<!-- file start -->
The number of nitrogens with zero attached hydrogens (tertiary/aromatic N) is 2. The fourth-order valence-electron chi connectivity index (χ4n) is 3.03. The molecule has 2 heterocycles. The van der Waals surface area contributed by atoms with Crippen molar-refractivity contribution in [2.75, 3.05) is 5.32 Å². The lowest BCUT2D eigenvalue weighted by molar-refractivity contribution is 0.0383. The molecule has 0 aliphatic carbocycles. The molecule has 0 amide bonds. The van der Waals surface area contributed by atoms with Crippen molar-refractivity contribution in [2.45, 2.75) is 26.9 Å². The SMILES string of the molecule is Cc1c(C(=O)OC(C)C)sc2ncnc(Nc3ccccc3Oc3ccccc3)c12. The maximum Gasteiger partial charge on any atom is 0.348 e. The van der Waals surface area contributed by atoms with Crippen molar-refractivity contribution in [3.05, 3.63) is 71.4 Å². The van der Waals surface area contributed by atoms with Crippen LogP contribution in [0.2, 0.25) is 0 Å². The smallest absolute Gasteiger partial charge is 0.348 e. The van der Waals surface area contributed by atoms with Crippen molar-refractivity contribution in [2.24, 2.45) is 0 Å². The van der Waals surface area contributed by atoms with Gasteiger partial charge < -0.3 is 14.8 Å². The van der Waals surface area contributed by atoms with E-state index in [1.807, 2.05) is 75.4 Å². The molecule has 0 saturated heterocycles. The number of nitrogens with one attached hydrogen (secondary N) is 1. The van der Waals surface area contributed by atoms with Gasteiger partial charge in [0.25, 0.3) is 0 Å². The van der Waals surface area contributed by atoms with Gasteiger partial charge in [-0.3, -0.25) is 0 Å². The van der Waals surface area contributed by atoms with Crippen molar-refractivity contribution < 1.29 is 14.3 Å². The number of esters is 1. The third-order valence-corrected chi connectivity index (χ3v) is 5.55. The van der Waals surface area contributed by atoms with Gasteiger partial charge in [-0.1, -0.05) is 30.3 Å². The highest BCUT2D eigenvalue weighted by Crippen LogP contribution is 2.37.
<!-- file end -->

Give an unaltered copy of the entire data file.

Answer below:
The number of nitrogens with zero attached hydrogens (tertiary/aromatic N) is 2. The fourth-order valence-electron chi connectivity index (χ4n) is 3.03. The molecule has 2 heterocycles. The van der Waals surface area contributed by atoms with Crippen molar-refractivity contribution in [2.75, 3.05) is 5.32 Å². The lowest BCUT2D eigenvalue weighted by molar-refractivity contribution is 0.0383. The molecule has 0 aliphatic carbocycles. The molecule has 0 amide bonds. The van der Waals surface area contributed by atoms with Crippen molar-refractivity contribution in [2.45, 2.75) is 26.9 Å². The SMILES string of the molecule is Cc1c(C(=O)OC(C)C)sc2ncnc(Nc3ccccc3Oc3ccccc3)c12. The maximum Gasteiger partial charge on any atom is 0.348 e. The van der Waals surface area contributed by atoms with Crippen molar-refractivity contribution in [3.05, 3.63) is 71.4 Å². The van der Waals surface area contributed by atoms with Crippen LogP contribution in [0.2, 0.25) is 0 Å². The smallest absolute Gasteiger partial charge is 0.348 e. The van der Waals surface area contributed by atoms with Crippen molar-refractivity contribution in [2.24, 2.45) is 0 Å². The van der Waals surface area contributed by atoms with Gasteiger partial charge < -0.3 is 14.8 Å². The van der Waals surface area contributed by atoms with E-state index in [1.807, 2.05) is 75.4 Å². The molecule has 0 saturated heterocycles. The number of nitrogens with one attached hydrogen (secondary N) is 1. The van der Waals surface area contributed by atoms with Gasteiger partial charge in [0.25, 0.3) is 0 Å². The van der Waals surface area contributed by atoms with Gasteiger partial charge in [-0.3, -0.25) is 0 Å². The van der Waals surface area contributed by atoms with Crippen molar-refractivity contribution < 1.29 is 14.3 Å². The number of esters is 1. The third-order valence-corrected chi connectivity index (χ3v) is 5.55. The van der Waals surface area contributed by atoms with Gasteiger partial charge in [-0.1, -0.05) is 30.3 Å². The highest BCUT2D eigenvalue weighted by Crippen LogP contribution is 2.37.